There is something sorely lacking about only showing up for the high holy days or the holiday meals. Suppose you had a child who would hunker and sulk in their room and would only make an appearance at big family celebrations (Easter, Christmas, Thanksgiving, birthdays, graduations, etc., etc.) That child would be all but cut off from the life of the family. So much would be missed between the feast days. Nothing wrong with being part of the feast days but it is not enough. The daily meals of meatloaf and mac-n-cheese and hamburger helper offer relational sustenance as well as meeting bodily needs. Being family is a regular, day-in, day-out, slogging, lingering, sometimes tedious thing. It is in the high holy days and the ordinary times that the family is truly cemented together.

Just as problematic as going from Christmas to Easter with nothing in between is the jump from the celebration of Palm Sunday to Easter with nothing in between. There are important more ordinary days that we need to experience as well to fully be family during Holy Week. Some have tried to do the whole Passion on Sunday morning. That is akin to eating Thanksgiving, Christmas and Easter dinners in one sitting—not so digestible. What we need to do is take our place at the table as often as we can during Holy Week.

God will speak to you and through you on Palm Sunday. God will move you and move through you on Maundy Thursday. God’s sacrifice will call to you and draw you in on Good Friday. New Fire and baptisms and storytelling will reignite your faith on Easter Vigil. The empty tomb will seem that much emptier when you have lingered around the stories of how it got full.

Stephen Curtis Chapman has a marvelous lyric in Remember Your Chains: “There’s no one more grateful to sit at the table than the one who best remembers hunger’s pain.”

Come on Easter to take your rightful place at the feast. But allow God to prepare you by lingering in the Lenten fast first.

God, beckon us into your week. Help us linger with family. Steep us in the truth. Give us a bold “Alleluia!” on that holy Sunday morning. Amen.

Thursday, March 14, 2013

e-vo for week of March 13

Dearest e-votees-

This Sunday we have the appointed text of Mary of Bethany (Martha and Lazarus’ sister) anointing the feet of Jesus.

Did you ever think that this might have been where Jesus got the idea to wash his disciples feet? Hmmmm.



12 Six days before the Passover Jesus came to Bethany, the home of Lazarus, whom he had raised from the dead. 2 There they gave a dinner for him. Martha served, and Lazarus was one of those at the table with him. 3 Mary took a pound of costly perfume made of pure nard, anointed Jesus’ feet, and wiped them with her hair. The house was filled with the fragrance of the perfume. 4 But Judas Iscariot, one of his disciples (the one who was about to betray him), said, 5 “Why was this perfume not sold for three hundred denarii and the money given to the poor?” 6 (He said this not because he cared about the poor, but because he was a thief; he kept the common purse and used to steal what was put into it.) 7 Jesus said, “Leave her alone. She bought it so that she might keep it for the day of my burial. 8 You always have the poor with you, but you do not always have me.”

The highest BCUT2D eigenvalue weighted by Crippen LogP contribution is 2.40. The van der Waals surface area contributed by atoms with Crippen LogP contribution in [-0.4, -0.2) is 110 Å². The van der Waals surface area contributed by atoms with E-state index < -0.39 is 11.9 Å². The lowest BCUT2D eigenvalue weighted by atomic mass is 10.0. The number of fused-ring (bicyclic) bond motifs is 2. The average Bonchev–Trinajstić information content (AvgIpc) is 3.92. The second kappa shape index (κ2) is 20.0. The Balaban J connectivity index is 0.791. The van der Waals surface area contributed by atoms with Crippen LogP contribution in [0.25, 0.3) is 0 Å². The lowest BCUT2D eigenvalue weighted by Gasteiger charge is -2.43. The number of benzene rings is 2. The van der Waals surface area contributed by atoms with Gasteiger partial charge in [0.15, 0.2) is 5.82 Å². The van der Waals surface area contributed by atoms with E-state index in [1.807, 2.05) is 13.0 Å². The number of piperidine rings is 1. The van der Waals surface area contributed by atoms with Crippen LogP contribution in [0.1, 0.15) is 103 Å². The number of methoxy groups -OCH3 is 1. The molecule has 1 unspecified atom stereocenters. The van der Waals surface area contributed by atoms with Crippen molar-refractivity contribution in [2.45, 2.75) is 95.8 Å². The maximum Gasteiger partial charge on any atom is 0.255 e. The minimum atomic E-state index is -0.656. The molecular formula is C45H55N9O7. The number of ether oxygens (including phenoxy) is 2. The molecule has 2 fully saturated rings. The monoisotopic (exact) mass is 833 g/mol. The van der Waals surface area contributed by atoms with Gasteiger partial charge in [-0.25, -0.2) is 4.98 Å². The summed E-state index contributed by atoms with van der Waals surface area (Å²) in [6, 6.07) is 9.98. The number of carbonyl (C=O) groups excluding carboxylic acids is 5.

John 12:1-8, NRSV

We are situated in the Bible between the death and raising of Lazarus and Jesus washing the feet of his disciples on Maundy Thursday.

Death and the menial yet intimate task of washing feet seem to be common threads.

We are mortal. Lazarus reminds us of that. Jesus’ weeping reminds us that God cares for us and the pains we experience in our own mortality and in the loss of loved ones. Jesus is mortal. Mary’s anointing of Jesus reminds us of that. Mary cares for God and prepares him for his burial.

The world may see our devotion to God and mock and deride (as Judas did to Mary). Their motives, like those of Judas, will often be less than pure. God sides with Mary. We have that assurance as well.

Washing feet is a job of the lowly. Servants washed the feet of those coming into the house. Mary humbled herself by washing Jesus feet. As did the women (unnamed, could be Mary) at Simon the Leper’s house (Matthew 26:6-13; Mark 14:3-9) and Simon the Pharisee’s house (7:36-40). Apparently they were unaware how lowly washing someone’s feet was. Or, perhaps, they were quite aware and did it anyway. Jesus was clearly aware of the menial task he engaged while washing the feet of all the disciples including Simon the denier and Judas the betrayer. Jesus stooped low that we might be lifted high.

Jesus entered into death on the cross. He stooped completely into mortality and the wages of our sins that we might be made whole and well and new. We do always have the poor with us. A quick peek into the mirror confirms as much. Thanks be to God that Jesus makes us rich bestowing on us God’s favor and grace.

God, teach us to stoop in worship. Teach us to stoop in service. Teach us to draw near death and let you love us to life. Bring to death our old Adams and old Eves that the new ones might emerge. Amen.

Thursday, March 7, 2013

e-vo for week of March 6

Dearest e-votees-